"These findings are important because a large number of older people receive home care services and they tend to have a large burden of illness and are at risk for functional decline," said Mary Tinetti, M.D., professor of medicine at Yale School of Medicine and lead author of the study. "This restorative approach to care appears to be both effective in maintaining or improving function and symptoms, in reducing the number of home care and emergency visits and potentially saving costs."
Optimizing patient function and comfort, particularly for older, chronically ill persons with multiple illnesses, is particularly important following episodes of acute illness and hospitalizations, Tinetti said.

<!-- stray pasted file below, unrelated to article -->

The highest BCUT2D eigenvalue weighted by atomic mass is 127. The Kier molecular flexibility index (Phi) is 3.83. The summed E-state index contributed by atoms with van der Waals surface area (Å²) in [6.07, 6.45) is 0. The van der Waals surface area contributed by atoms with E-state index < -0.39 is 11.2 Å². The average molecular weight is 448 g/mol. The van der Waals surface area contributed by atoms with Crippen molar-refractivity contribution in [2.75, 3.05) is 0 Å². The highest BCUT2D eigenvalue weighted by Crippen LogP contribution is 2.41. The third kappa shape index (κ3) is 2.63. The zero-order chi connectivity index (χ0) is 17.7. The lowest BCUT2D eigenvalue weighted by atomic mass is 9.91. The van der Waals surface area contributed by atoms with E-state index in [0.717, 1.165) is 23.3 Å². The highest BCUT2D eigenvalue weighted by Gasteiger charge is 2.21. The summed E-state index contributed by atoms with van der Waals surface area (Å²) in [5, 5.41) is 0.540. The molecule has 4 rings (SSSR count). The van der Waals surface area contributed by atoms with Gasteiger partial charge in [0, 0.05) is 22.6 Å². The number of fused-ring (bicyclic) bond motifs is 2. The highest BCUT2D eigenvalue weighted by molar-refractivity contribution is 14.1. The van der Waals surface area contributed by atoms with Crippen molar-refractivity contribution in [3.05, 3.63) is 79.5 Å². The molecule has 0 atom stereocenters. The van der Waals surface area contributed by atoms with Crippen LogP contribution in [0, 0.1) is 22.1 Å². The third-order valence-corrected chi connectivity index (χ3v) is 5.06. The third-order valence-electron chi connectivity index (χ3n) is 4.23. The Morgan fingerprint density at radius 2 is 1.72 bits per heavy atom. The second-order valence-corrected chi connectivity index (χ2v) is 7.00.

"Between 25 percent and 50 percent of all hospitalized older persons experience loss of function or functional independence during hospitalization," she said in the study. "According to previous studies, only a third recover to pre-hospital levels of functioning by three months."
Traditionally, home care has been aimed at treating individual diseases. There is, however, a recent mandate by the federal Center for Medicare and Medicaid Services that attention be paid to functional outcomes of patients receiving home care as well, while reducing overall costs.
"The confluence of these mandates to both constrain costs yet improve outcomes provides the opportunity to investigate innovative and cost effective clinical strategies," Tinetti said.
The study compared the outcomes of 691 patients who received restorative care vs. a similar number of patients who received usual home care. The patients were 65 years of age or older, received at least seven days of home care, had no severe c
Contact: Jacqueline Weaver